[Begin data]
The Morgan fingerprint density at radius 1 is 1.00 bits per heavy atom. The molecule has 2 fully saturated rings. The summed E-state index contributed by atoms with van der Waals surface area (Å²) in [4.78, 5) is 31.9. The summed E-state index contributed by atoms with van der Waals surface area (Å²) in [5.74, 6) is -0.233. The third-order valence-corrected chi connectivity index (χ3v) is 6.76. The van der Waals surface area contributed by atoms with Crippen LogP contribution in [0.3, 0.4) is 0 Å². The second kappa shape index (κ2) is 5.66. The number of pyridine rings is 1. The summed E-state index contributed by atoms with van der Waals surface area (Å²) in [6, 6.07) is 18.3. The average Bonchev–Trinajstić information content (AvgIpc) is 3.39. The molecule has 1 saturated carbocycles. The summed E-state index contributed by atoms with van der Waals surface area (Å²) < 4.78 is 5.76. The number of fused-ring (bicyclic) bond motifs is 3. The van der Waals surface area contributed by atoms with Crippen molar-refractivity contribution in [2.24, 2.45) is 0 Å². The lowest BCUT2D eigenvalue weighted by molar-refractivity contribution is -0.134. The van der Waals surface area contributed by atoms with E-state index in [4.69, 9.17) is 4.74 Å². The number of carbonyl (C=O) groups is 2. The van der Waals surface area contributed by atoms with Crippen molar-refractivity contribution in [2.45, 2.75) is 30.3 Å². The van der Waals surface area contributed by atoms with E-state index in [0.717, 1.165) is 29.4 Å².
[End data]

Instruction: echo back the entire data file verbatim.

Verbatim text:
The Morgan fingerprint density at radius 1 is 1.00 bits per heavy atom. The molecule has 2 fully saturated rings. The summed E-state index contributed by atoms with van der Waals surface area (Å²) in [4.78, 5) is 31.9. The summed E-state index contributed by atoms with van der Waals surface area (Å²) in [5.74, 6) is -0.233. The third-order valence-corrected chi connectivity index (χ3v) is 6.76. The van der Waals surface area contributed by atoms with Crippen LogP contribution in [0.3, 0.4) is 0 Å². The second kappa shape index (κ2) is 5.66. The number of pyridine rings is 1. The summed E-state index contributed by atoms with van der Waals surface area (Å²) in [6, 6.07) is 18.3. The average Bonchev–Trinajstić information content (AvgIpc) is 3.39. The molecule has 1 saturated carbocycles. The summed E-state index contributed by atoms with van der Waals surface area (Å²) < 4.78 is 5.76. The number of fused-ring (bicyclic) bond motifs is 3. The van der Waals surface area contributed by atoms with Crippen molar-refractivity contribution in [2.24, 2.45) is 0 Å². The lowest BCUT2D eigenvalue weighted by molar-refractivity contribution is -0.134. The van der Waals surface area contributed by atoms with E-state index in [4.69, 9.17) is 4.74 Å². The number of carbonyl (C=O) groups is 2. The van der Waals surface area contributed by atoms with Crippen molar-refractivity contribution in [2.45, 2.75) is 30.3 Å². The van der Waals surface area contributed by atoms with E-state index in [0.717, 1.165) is 29.4 Å².